Monday, April 21, 2014

PAX East 2014: Serious Games and This War of Mine

It’s not all about killing bad guys and saving the princess anymore.

When you take a look at media as a whole – books, comics, movies, games – and take a step back to see how they’ve evolved over time, you’d see a pretty interesting evolution.  Over the last few decades look at the changes that we’ve experienced – not only the ability to be immersed into graphically realistic depictions of different environments, but the type of ideas that they can convey to the reader, viewer and player.  Take the graphic novel as an example – once upon a time it wasn’t considered a medium that could convey serious thoughts, then came works like Art Spiegelman’s holocaust survivor story Maus and Joe Sacco’s journalist comic Palestine.  These are only two examples in a number of titles that are more than superheroes and traditional good versus evil.

Games have been a little bit slower to evolve on that front – there’s a field generally referred to as “serious games” out there but a lot of times that focuses on using the platform for interactive learning more than gaming in a traditional sense (… is there even a traditional sense of the word anymore?).  What I’m talking about here though is a little bit different. I’m talking about games that through the very story and gameplay put the player in a position to wrestle with difficult decisions and make them think about more than just what’s on the graphical surface.  Look at Papers Please, for example, a game where the player is an immigration official.  Your job as said official is to decide who is allowed and denied entry past your checkpoint based on information your supervisor has given you.  Simple enough right?  What do you do when a elderly couple can’t come through together because one’s papers are right while the other’s aren’t? Do you let them both through and face a violation that prevents you from feeding your own family?  How do you choose?  There’s a whole other side to the traditional “war games” we see that is represented here in the moral quandaries regular people are put into during hardship.

And that other side, inspired by Papers Please, is where we find This War of Mine.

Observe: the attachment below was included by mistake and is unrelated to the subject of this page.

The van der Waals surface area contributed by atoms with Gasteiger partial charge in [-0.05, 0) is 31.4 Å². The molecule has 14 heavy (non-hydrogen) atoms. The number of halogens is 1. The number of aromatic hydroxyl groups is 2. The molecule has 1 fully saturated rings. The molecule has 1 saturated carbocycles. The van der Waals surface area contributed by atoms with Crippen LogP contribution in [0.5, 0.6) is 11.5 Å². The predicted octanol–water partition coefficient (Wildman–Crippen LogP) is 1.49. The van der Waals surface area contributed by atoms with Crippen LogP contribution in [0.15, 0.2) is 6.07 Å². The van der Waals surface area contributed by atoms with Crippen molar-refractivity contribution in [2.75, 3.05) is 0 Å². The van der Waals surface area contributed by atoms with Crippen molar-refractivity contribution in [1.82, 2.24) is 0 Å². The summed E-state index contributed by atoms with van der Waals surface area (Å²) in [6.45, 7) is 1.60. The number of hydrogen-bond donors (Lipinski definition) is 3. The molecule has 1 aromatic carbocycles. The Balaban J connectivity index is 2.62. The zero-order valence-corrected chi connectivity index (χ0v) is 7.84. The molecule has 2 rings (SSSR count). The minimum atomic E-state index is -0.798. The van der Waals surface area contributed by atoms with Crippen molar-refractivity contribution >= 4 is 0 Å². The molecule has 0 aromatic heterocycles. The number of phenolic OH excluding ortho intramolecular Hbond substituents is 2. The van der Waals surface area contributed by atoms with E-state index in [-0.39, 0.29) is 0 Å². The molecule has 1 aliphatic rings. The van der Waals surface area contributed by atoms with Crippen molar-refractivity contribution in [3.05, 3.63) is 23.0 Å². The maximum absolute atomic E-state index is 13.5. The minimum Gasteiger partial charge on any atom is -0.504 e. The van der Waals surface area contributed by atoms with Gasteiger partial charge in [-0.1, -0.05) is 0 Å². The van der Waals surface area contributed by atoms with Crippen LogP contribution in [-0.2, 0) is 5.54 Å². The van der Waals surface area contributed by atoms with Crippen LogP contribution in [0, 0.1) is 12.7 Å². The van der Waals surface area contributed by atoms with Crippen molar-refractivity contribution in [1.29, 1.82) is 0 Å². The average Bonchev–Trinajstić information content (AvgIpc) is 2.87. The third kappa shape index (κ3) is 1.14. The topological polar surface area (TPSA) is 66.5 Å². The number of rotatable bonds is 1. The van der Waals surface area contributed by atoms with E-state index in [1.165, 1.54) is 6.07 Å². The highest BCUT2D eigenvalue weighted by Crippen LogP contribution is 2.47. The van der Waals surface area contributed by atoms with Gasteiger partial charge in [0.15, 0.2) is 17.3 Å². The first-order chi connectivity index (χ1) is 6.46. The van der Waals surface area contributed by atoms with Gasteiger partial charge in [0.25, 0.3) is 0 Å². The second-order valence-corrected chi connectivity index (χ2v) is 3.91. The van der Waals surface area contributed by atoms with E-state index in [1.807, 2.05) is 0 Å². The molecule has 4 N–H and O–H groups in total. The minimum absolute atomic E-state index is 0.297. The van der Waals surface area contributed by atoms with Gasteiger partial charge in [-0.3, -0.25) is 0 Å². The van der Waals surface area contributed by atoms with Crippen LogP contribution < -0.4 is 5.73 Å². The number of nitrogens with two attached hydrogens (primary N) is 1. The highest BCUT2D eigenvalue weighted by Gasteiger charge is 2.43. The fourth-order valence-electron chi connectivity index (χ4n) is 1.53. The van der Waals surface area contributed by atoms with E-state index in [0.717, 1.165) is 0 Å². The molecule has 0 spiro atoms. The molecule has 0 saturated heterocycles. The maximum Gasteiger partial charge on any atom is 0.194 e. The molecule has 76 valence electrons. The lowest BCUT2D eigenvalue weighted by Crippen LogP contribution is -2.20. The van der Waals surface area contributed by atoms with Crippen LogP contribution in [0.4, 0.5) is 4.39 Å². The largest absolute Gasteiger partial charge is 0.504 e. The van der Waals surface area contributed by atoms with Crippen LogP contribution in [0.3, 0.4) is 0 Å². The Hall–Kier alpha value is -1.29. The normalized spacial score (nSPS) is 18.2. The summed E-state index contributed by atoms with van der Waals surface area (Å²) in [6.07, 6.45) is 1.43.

When you play a lot of big studio titles on the topic of war, you’re going to find a lot of common themes.  First person shooters and real time strategy games are focused on peace through superior firepower.  These games all tell stories from the viewpoints of the commanders, or the soldiers themselves.  This War of Mine on the other hand focuses on everyone else that is still impacted by the conflict, exploring war with the focus shifted away from the soldiers and tanks, and onto the people suffering from the fallout, just trying to survive.

You begin in a besieged house with a group of survivors.  Because of snipers outside, you’re trapped where you are.  Immediately you have to salvage for anything in the house – spare parts, food, wood, medicine – anything that can be used to help your party survive.  These materials can be put together to provide needs for the house – beds for sleeping, drinking water, wound dressings.  At night you can leave the house to salvage at nearby locations to bring back more materials to use the next day.

In  addition to salvaging you also decide who sleeps (on or off a bed) and who stands guard.  The problem is that your backpack is extremely limited, and you have to prioritize what you bring back for the good of the party. Scavengers and guards don’t sleep.  If you haven’t made a way to prepare food then they go hungry, making it easier to get sick and need medicine.  All of the needs of the survivors must be juggled to survive.